I was lucky in that two of my dorm roommates were cyclists. We kept our bikes broken down and under our bunk beds (against the rules to have the bikes in the dorm rooms).. Several of the other guys in my upper-classmen Engineering dorm (Houck House was four to a room, and all male back then) were riders as well.. Oh, I was double lucky in that none were 'heads' or 'stoners', and we all shared musical tastes. Seals & Croft, America, Chicago, James Taylor, Al Stewart, Chuck Mangione, Fleetwood Mac...
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Old 12-27-20, 11:03 PM
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I could write my entire story by cut and pasting your stories, but here goes:

Graduated HS in ‘73. Was never a jock, but a skinny outsider that tried hard in sports but never really had any true talent. That didn’t keep me from trying. Ran track, soccer, ski and tennis teams, but was pretty mediocre. Was a bandtard and played the clarinet if that tells you anything. Pretty much a loner other than one good friend who had a Masi and Bob Jackson, but never understood his passion for bikes.

Rode a green 30 lb Schwinn Continental until it was stolen in my junior year and insurance paid for a step down brown Schwinn Varsity. Both were hefty hunks of indestructibility. Didn’t own a car, too poor, so rode the bikes to school and every where else.

Got a car at graduation due due to a settlement and took my bike to college and road the Varsity to classes at U.C. Davis. Classes were so spread out that bikes were necessary unless you were a sprinter. After Davis, took the bike to grad school and road it another 6 years, and 3 more years after that. Didn’t consider the bike a workout, but transportation. Running was my workout.

Music was Fleetwood Mac, Moody Blues, Bob Dylan, The Doors, The Band, the infamous Peter Frampton prior to his Frampton Comes Alive album and a slew of others since music was my constant companion since friends were few.

My how my life has changed since those days.
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Old 12-28-20, 12:21 PM
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I too must be from the same era as OP! The big difference is I had little to no interest in bicycles after public school and barely remember the last one I rode to school occasionally. Dirt bikes and cars were all consuming and many many years went by before acquiring a town type bike in the mid eighties. In the early 90s MTBs were the rage and I moved near a rail trail so my wife and I purchased some shiny new Free Spirits which carried us into the 2000s and were great bikes to carry on our RV. Post retirement I became involved in restoration and rebuilding bikes and the whole world of cycling opened up! I now have around 20 bikes from a modern Ebike to a 60 yr old 3speed. Still have my longtime TR7 though.

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Old 12-28-20, 03:48 PM
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In 72 I was in 10th grade and took a class in cycling and mechanics. Haven't missed a season since. I stopped riding to school in the winter because I got a racing bike with tubular tires that were too narrow for winter riding in upstate NY icy roads where the snow didn't melt until April or May, and I was too proud to be seen on my old crap 10-speed. During the better weather my bike was locked in the office of the physics teacher who taught the aforementioned class. I always loved to drive (learned on a 4-speed manual Fiat, thanks, Mom!) but there was never any conflict between modes of transit. Driving was a way to get to cool paces to ride, to school and work, and to Grateful Dead shows. Riding was...riding. Never thought I was cool then and care even less now. But my 20-something kids seem to think I'm cool enough, and I'll take their word for it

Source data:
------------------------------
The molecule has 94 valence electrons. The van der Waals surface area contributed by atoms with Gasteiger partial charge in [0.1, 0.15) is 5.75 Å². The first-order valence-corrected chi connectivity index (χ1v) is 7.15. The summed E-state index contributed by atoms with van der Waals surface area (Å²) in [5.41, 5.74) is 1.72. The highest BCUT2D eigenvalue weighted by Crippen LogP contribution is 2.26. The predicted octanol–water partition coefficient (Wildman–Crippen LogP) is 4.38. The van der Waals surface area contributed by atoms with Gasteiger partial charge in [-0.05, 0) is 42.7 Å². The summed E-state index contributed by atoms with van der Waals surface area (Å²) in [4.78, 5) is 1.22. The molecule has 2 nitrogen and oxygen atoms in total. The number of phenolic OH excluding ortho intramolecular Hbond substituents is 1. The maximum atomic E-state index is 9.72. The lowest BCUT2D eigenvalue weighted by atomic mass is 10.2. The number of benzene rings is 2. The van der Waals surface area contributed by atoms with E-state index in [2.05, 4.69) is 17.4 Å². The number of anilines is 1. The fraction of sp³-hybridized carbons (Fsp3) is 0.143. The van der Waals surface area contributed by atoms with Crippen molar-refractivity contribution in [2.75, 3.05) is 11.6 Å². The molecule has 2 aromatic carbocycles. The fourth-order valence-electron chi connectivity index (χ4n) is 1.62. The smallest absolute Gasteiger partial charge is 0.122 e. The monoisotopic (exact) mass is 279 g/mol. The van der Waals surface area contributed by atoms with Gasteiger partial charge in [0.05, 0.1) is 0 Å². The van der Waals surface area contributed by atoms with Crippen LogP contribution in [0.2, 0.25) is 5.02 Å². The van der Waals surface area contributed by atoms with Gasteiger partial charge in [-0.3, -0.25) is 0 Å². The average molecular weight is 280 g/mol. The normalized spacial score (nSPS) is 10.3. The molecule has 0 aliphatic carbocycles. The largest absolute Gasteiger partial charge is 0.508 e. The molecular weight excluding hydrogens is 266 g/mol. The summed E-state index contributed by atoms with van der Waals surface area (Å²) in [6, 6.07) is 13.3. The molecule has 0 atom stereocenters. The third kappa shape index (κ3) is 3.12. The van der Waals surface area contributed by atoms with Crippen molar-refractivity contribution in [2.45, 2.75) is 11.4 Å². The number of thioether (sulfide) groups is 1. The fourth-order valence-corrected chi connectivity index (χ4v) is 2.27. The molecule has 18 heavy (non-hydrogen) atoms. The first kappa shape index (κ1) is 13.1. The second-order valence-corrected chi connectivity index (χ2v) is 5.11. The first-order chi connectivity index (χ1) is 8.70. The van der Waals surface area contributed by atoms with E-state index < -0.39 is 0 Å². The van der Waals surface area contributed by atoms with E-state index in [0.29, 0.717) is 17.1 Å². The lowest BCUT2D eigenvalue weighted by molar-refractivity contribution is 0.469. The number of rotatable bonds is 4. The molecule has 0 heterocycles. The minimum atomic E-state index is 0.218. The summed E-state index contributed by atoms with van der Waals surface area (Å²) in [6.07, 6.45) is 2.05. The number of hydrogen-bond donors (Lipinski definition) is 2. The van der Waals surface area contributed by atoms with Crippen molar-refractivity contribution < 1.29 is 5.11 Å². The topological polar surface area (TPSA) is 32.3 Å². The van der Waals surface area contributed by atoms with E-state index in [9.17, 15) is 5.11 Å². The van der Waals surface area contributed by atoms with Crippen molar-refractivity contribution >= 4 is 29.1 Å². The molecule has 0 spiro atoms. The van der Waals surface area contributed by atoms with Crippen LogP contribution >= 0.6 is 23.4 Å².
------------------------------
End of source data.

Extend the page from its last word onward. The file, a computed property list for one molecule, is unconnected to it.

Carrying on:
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Old 12-28-20, 06:12 PM
  #41  
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Over 4,000 kids in my high school. The peak of the baby boomers. And the peak of the bike boom. End if the hippy era. A lot of skinny long haired kids, some who rode bikes. I hit my peak of riding in high school. Entered a local bike race when I was 15. Followed that with the first ever Boul Mich bike rally in downtown Chicago. $15,000 in prizes, sponsored qby Raleigh. It was huge, all the top riders from around the country. I was hooked. Joined a club, subscribed to Bicycling, Bike World and recieved Cyclenews/Velonews, and Midwest Bicycle Review thru my ABLA racing license. Raced thruout high school and a couple years beyond.

I was definitly odd with my bike shoes and shorts. Riding everyday after school. But traveling around racing on the weekends was a blast.

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Old 12-28-20, 06:48 PM
  #42  
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I always loved riding bikes and rode to High School just because I liked it. And I was scared to death of peer pressure. But I was a nerd pretty much, so if I did meet with some distain over my Bright Orange Schwinn Varsity, so what. I thought it was cooler than my white Rambler Ambassador!
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Old 12-29-20, 02:47 PM
  #43